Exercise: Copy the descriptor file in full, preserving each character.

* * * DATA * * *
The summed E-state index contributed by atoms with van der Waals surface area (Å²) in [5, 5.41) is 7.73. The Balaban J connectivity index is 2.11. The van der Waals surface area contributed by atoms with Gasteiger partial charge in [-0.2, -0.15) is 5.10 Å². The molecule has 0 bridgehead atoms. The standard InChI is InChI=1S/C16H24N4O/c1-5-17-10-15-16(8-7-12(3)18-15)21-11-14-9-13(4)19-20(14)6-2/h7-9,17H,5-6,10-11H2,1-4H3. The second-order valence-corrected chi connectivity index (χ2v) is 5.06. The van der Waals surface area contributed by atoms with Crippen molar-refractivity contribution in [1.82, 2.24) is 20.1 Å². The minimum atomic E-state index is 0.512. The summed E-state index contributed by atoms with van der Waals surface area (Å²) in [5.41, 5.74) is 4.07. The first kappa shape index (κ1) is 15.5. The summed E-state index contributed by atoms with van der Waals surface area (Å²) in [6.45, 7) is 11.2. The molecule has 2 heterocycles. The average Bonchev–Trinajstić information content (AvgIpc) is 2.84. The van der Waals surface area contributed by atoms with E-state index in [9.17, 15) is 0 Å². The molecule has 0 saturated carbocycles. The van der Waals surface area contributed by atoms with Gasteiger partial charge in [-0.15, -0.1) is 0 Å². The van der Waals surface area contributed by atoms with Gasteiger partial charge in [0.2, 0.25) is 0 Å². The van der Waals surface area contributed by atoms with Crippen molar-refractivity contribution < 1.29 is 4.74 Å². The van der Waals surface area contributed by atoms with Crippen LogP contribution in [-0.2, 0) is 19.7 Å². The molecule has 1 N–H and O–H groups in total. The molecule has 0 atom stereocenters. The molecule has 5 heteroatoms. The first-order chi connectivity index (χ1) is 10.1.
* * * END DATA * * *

The summed E-state index contributed by atoms with van der Waals surface area (Å²) in [5, 5.41) is 7.73. The Balaban J connectivity index is 2.11. The van der Waals surface area contributed by atoms with Gasteiger partial charge in [-0.2, -0.15) is 5.10 Å². The molecule has 0 bridgehead atoms. The standard InChI is InChI=1S/C16H24N4O/c1-5-17-10-15-16(8-7-12(3)18-15)21-11-14-9-13(4)19-20(14)6-2/h7-9,17H,5-6,10-11H2,1-4H3. The second-order valence-corrected chi connectivity index (χ2v) is 5.06. The van der Waals surface area contributed by atoms with Crippen molar-refractivity contribution in [1.82, 2.24) is 20.1 Å². The minimum atomic E-state index is 0.512. The summed E-state index contributed by atoms with van der Waals surface area (Å²) in [5.41, 5.74) is 4.07. The first kappa shape index (κ1) is 15.5. The summed E-state index contributed by atoms with van der Waals surface area (Å²) in [6.45, 7) is 11.2. The molecule has 2 heterocycles. The average Bonchev–Trinajstić information content (AvgIpc) is 2.84. The van der Waals surface area contributed by atoms with E-state index in [9.17, 15) is 0 Å². The molecule has 0 saturated carbocycles. The van der Waals surface area contributed by atoms with Gasteiger partial charge in [-0.15, -0.1) is 0 Å². The van der Waals surface area contributed by atoms with Gasteiger partial charge in [0.2, 0.25) is 0 Å². The van der Waals surface area contributed by atoms with Crippen molar-refractivity contribution < 1.29 is 4.74 Å². The van der Waals surface area contributed by atoms with Crippen LogP contribution in [-0.2, 0) is 19.7 Å². The molecule has 1 N–H and O–H groups in total. The molecule has 0 atom stereocenters. The molecule has 5 heteroatoms. The first-order chi connectivity index (χ1) is 10.1.